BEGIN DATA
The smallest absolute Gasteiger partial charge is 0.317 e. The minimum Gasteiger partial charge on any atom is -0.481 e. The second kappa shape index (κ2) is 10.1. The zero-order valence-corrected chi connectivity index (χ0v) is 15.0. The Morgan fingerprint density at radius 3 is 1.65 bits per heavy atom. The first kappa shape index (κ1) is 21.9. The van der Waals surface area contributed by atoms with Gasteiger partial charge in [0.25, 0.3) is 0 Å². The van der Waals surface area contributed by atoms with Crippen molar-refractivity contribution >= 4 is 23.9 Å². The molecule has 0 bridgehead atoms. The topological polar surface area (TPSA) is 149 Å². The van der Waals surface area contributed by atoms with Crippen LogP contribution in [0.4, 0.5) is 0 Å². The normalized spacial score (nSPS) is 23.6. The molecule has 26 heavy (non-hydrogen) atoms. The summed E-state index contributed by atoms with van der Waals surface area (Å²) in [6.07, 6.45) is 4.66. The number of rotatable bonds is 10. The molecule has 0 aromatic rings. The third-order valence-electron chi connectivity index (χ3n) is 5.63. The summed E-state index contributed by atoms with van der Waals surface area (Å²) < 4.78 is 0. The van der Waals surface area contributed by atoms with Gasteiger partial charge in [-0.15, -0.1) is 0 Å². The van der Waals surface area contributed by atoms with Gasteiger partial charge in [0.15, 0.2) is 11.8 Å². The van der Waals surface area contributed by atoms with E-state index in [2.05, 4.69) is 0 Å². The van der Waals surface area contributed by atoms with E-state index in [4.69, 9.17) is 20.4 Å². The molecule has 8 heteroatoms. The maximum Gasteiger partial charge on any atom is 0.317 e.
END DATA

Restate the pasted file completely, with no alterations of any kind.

The smallest absolute Gasteiger partial charge is 0.317 e. The minimum Gasteiger partial charge on any atom is -0.481 e. The second kappa shape index (κ2) is 10.1. The zero-order valence-corrected chi connectivity index (χ0v) is 15.0. The Morgan fingerprint density at radius 3 is 1.65 bits per heavy atom. The first kappa shape index (κ1) is 21.9. The van der Waals surface area contributed by atoms with Gasteiger partial charge in [0.25, 0.3) is 0 Å². The van der Waals surface area contributed by atoms with Crippen molar-refractivity contribution >= 4 is 23.9 Å². The molecule has 0 bridgehead atoms. The topological polar surface area (TPSA) is 149 Å². The van der Waals surface area contributed by atoms with Crippen LogP contribution in [0.4, 0.5) is 0 Å². The normalized spacial score (nSPS) is 23.6. The molecule has 26 heavy (non-hydrogen) atoms. The summed E-state index contributed by atoms with van der Waals surface area (Å²) in [6.07, 6.45) is 4.66. The number of rotatable bonds is 10. The molecule has 0 aromatic rings. The third-order valence-electron chi connectivity index (χ3n) is 5.63. The summed E-state index contributed by atoms with van der Waals surface area (Å²) < 4.78 is 0. The van der Waals surface area contributed by atoms with Gasteiger partial charge in [-0.15, -0.1) is 0 Å². The van der Waals surface area contributed by atoms with Gasteiger partial charge in [0.15, 0.2) is 11.8 Å². The van der Waals surface area contributed by atoms with E-state index in [2.05, 4.69) is 0 Å². The van der Waals surface area contributed by atoms with E-state index in [4.69, 9.17) is 20.4 Å². The molecule has 8 heteroatoms. The maximum Gasteiger partial charge on any atom is 0.317 e.